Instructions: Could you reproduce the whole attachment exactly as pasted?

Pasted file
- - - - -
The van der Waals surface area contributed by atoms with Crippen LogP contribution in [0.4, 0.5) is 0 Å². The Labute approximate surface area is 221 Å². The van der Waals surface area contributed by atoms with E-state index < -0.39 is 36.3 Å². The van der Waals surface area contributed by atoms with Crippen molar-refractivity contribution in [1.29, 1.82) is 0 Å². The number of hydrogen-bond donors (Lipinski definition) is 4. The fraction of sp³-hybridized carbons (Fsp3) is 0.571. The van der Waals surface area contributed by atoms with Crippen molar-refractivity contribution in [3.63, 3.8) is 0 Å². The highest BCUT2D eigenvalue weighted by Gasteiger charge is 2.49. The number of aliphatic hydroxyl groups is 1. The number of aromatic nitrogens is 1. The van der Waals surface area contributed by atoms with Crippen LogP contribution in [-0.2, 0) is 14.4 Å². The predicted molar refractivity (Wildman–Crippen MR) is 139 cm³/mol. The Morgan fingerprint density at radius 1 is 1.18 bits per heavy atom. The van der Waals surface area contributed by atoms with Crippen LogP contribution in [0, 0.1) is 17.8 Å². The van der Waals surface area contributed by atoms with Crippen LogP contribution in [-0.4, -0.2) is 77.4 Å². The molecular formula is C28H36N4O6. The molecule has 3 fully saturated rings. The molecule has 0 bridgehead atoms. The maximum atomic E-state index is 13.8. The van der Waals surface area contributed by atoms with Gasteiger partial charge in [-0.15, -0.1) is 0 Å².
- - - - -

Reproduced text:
The van der Waals surface area contributed by atoms with Crippen LogP contribution in [0.4, 0.5) is 0 Å². The Labute approximate surface area is 221 Å². The van der Waals surface area contributed by atoms with E-state index < -0.39 is 36.3 Å². The van der Waals surface area contributed by atoms with Crippen molar-refractivity contribution in [1.29, 1.82) is 0 Å². The number of hydrogen-bond donors (Lipinski definition) is 4. The fraction of sp³-hybridized carbons (Fsp3) is 0.571. The van der Waals surface area contributed by atoms with Crippen molar-refractivity contribution in [3.63, 3.8) is 0 Å². The highest BCUT2D eigenvalue weighted by Gasteiger charge is 2.49. The number of aliphatic hydroxyl groups is 1. The number of aromatic nitrogens is 1. The van der Waals surface area contributed by atoms with Crippen LogP contribution in [-0.2, 0) is 14.4 Å². The predicted molar refractivity (Wildman–Crippen MR) is 139 cm³/mol. The Morgan fingerprint density at radius 1 is 1.18 bits per heavy atom. The van der Waals surface area contributed by atoms with Crippen LogP contribution in [0, 0.1) is 17.8 Å². The van der Waals surface area contributed by atoms with Crippen LogP contribution in [-0.4, -0.2) is 77.4 Å². The molecular formula is C28H36N4O6. The molecule has 3 fully saturated rings. The molecule has 0 bridgehead atoms. The maximum atomic E-state index is 13.8. The van der Waals surface area contributed by atoms with Gasteiger partial charge in [-0.15, -0.1) is 0 Å².